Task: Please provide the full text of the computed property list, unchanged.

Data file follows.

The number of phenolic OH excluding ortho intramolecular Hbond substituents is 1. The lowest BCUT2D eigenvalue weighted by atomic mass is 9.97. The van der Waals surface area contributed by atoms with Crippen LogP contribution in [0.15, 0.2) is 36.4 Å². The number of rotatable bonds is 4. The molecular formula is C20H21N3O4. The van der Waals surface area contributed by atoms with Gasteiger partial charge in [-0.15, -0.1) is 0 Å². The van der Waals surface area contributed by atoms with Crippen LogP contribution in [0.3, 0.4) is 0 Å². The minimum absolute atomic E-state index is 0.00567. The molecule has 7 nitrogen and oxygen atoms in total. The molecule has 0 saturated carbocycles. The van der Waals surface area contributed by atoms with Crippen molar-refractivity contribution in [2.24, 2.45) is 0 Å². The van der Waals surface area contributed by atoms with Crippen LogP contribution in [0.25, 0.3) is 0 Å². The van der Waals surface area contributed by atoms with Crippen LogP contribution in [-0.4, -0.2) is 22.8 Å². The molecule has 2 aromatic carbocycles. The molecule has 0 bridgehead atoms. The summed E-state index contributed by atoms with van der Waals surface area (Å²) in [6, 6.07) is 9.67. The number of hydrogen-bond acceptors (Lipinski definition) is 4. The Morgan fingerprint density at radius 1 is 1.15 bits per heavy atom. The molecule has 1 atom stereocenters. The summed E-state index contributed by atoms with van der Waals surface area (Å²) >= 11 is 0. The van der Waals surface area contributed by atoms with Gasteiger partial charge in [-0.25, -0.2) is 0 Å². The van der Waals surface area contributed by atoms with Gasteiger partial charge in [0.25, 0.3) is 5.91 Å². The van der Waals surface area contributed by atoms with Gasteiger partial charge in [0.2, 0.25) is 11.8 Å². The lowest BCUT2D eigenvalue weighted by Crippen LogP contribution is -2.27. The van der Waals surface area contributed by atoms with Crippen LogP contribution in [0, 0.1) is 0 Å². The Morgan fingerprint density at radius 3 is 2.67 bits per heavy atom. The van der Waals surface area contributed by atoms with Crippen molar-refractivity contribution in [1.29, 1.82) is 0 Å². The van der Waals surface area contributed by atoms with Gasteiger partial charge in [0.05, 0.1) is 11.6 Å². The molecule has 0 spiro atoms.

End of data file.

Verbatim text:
The number of phenolic OH excluding ortho intramolecular Hbond substituents is 1. The lowest BCUT2D eigenvalue weighted by atomic mass is 9.97. The van der Waals surface area contributed by atoms with Crippen LogP contribution in [0.15, 0.2) is 36.4 Å². The number of rotatable bonds is 4. The molecular formula is C20H21N3O4. The van der Waals surface area contributed by atoms with Gasteiger partial charge in [-0.15, -0.1) is 0 Å². The van der Waals surface area contributed by atoms with Crippen LogP contribution in [0.3, 0.4) is 0 Å². The minimum absolute atomic E-state index is 0.00567. The molecule has 7 nitrogen and oxygen atoms in total. The molecule has 0 saturated carbocycles. The van der Waals surface area contributed by atoms with Crippen molar-refractivity contribution in [2.24, 2.45) is 0 Å². The van der Waals surface area contributed by atoms with Crippen LogP contribution in [0.25, 0.3) is 0 Å². The van der Waals surface area contributed by atoms with Crippen LogP contribution in [-0.4, -0.2) is 22.8 Å². The molecule has 2 aromatic carbocycles. The molecule has 0 bridgehead atoms. The summed E-state index contributed by atoms with van der Waals surface area (Å²) in [6, 6.07) is 9.67. The number of hydrogen-bond acceptors (Lipinski definition) is 4. The Morgan fingerprint density at radius 1 is 1.15 bits per heavy atom. The molecule has 1 atom stereocenters. The summed E-state index contributed by atoms with van der Waals surface area (Å²) >= 11 is 0. The van der Waals surface area contributed by atoms with Gasteiger partial charge in [-0.25, -0.2) is 0 Å². The van der Waals surface area contributed by atoms with Gasteiger partial charge in [0.25, 0.3) is 5.91 Å². The van der Waals surface area contributed by atoms with Gasteiger partial charge in [0.2, 0.25) is 11.8 Å². The lowest BCUT2D eigenvalue weighted by Crippen LogP contribution is -2.27. The van der Waals surface area contributed by atoms with Crippen LogP contribution in [0, 0.1) is 0 Å². The Morgan fingerprint density at radius 3 is 2.67 bits per heavy atom. The van der Waals surface area contributed by atoms with Crippen molar-refractivity contribution in [1.29, 1.82) is 0 Å². The van der Waals surface area contributed by atoms with Gasteiger partial charge in [0.05, 0.1) is 11.6 Å². The molecule has 0 spiro atoms.